US 'model soldier' gets 25 years in prison for Islamic State support
Ikaika Erik Kang

A U.S. Army sergeant described by former colleagues as a one-time “model soldier” was sentenced to 25 years in prison at a federal court in Hawaii on Tuesday after pleading guilty to providing material support to the Islamic State militant group, a local news outlet reported.

Ikaika Erik Kang, 35, agreed to a plea deal in August on four counts of breaking antiterrorism laws in which he accepted a proposed 25-year sentence.

Judge Susan Oki Mollway accepted the terms of the plea deal at Tuesday morning’s hearing, Hawaii’s KHON2 news channel reported. Kang told the court he knew what he did was wrong, KHON2 reported.

Kang had begun expressing support for Islamic State, which the United States deems a foreign terrorist organization, by early 2016, according to the U.S. Department of Justice.

Undercover agents from the Federal Bureau of Investigation began meeting with Kang earlier this year, some of them posing as members of the militant group.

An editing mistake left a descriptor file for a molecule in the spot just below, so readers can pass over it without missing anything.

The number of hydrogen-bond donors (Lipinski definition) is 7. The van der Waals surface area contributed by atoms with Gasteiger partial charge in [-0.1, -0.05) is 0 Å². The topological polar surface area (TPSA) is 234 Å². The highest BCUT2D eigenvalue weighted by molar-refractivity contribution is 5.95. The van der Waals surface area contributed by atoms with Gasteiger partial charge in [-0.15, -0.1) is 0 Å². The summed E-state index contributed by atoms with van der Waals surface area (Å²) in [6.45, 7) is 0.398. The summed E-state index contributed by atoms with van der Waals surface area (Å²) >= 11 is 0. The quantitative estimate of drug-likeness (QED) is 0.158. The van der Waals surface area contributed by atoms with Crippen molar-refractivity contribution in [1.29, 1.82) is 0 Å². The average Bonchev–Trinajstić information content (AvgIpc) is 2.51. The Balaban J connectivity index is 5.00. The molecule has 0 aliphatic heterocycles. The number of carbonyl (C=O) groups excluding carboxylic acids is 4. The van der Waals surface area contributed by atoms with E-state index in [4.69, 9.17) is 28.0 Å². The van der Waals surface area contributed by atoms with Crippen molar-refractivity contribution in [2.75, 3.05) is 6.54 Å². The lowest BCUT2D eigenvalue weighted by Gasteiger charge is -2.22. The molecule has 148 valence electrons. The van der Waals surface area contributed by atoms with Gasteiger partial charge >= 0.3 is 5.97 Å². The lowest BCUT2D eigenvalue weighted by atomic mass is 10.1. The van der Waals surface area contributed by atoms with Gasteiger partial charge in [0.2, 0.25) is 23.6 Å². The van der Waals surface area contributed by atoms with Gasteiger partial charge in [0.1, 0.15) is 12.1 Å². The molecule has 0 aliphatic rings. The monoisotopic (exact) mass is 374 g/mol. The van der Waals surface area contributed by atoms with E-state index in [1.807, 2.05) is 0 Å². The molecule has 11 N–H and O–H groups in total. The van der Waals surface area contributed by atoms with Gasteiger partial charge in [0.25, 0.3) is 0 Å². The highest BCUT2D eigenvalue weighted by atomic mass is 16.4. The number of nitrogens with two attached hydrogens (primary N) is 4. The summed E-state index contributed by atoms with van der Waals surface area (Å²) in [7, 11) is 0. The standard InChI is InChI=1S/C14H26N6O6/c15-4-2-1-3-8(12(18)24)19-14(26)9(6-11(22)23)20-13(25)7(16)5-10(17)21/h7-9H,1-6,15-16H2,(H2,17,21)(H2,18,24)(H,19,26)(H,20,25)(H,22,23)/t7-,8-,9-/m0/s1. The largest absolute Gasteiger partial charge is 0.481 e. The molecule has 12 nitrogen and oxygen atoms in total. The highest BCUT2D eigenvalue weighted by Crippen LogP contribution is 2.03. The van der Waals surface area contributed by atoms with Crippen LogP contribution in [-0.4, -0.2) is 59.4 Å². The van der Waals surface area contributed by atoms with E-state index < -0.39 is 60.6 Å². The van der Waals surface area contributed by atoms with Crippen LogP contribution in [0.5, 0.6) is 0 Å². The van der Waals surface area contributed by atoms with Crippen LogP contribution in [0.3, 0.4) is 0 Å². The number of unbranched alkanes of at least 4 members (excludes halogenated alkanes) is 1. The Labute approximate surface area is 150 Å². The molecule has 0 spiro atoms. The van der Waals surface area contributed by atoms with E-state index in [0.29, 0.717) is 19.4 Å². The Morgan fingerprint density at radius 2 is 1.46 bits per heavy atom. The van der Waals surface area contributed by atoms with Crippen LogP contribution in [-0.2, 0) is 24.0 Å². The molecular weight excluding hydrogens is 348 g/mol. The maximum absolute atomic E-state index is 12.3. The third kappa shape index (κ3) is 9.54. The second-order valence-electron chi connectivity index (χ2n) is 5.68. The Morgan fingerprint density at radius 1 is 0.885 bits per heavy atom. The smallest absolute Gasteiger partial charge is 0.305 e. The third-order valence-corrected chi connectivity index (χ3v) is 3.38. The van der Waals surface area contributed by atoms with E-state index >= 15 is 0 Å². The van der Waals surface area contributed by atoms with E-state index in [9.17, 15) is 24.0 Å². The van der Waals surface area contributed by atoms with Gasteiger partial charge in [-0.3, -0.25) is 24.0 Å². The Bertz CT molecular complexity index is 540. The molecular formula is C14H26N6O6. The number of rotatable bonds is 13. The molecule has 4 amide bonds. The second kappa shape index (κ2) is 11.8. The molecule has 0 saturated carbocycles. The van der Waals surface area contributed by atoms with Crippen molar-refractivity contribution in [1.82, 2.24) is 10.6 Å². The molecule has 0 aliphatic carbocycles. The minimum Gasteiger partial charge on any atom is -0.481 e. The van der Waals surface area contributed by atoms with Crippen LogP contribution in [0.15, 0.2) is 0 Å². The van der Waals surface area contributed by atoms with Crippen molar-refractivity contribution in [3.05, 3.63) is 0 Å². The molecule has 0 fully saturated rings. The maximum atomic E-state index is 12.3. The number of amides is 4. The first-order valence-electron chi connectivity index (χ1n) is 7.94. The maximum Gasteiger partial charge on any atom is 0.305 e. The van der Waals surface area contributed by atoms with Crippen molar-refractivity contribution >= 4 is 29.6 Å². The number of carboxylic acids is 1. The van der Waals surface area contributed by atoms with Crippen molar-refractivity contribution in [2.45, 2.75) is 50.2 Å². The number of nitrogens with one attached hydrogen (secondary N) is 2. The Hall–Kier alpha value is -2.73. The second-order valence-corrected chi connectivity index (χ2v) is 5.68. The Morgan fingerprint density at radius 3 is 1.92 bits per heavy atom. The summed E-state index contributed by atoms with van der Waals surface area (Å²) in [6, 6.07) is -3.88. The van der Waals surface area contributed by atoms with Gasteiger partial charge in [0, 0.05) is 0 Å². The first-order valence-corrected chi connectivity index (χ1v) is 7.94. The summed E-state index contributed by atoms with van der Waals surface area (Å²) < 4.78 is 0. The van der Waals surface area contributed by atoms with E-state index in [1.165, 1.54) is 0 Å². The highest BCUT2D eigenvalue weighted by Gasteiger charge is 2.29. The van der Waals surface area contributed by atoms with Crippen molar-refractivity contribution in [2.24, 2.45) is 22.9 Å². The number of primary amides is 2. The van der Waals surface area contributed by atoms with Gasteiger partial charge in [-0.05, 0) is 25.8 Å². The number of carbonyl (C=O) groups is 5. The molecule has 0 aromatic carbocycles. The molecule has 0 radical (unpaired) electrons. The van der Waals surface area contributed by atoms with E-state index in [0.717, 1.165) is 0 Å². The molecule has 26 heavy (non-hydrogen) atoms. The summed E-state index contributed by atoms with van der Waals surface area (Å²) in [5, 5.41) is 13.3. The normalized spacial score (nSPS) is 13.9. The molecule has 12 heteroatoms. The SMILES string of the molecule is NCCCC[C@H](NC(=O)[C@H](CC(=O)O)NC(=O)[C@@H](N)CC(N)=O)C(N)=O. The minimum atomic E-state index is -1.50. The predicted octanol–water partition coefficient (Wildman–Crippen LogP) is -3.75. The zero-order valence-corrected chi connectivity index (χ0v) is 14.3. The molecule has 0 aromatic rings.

Kang gave them military gear and classified documents and agreed to teach them hand-to-hand combat in a video-recorded session, according to federal prosecutors.

Lawyers for Kang filed three letters of support in court that described him as a diligent but withdrawn soldier who struggled with his mental health.

Kang’s older sister, Erika Takahashi, wrote that Kang grew up in a “very abusive household,” adding that he “is a good person on the inside.”

Two soldiers who worked with Kang in air-traffic control at Alabama’s Fort Rucker military post used their letters to urge the judge to help Kang get counseling.

Thomas Maia, who was Kang’s first supervisor at Fort Rucker, called Kang a “model soldier” but said he had worried about Kang’s odd behavior. This included staring at a wall for hours on end, saying he was trying to listen to the sound of his blood running through his veins, Maia wrote.

Maia wrote that his efforts to secure a mental health evaluation for Kang were rebuffed.

“He didn’t seek out ISIS on his own, he was approached and socially engineered by the FBI at the Army’s request,” Maia wrote, using an acronym to refer to the Islamic State. “If he would have been given adequate mental treatment back when I asked for it, none of this would have happened.”

Federal prosecutors say Kang agreed to swear an oath of loyalty to Islamic State in a pseudo-ceremony organized by the undercover FBI agents. After the ceremony, Kang told the agents he was ready to take his rifle to downtown Honolulu and start shooting, whereupon he was arrested.

Reporting by Jonathan Allen in New York; Editing by Scott Malone, Bernadette Baum and Jonathan Oatis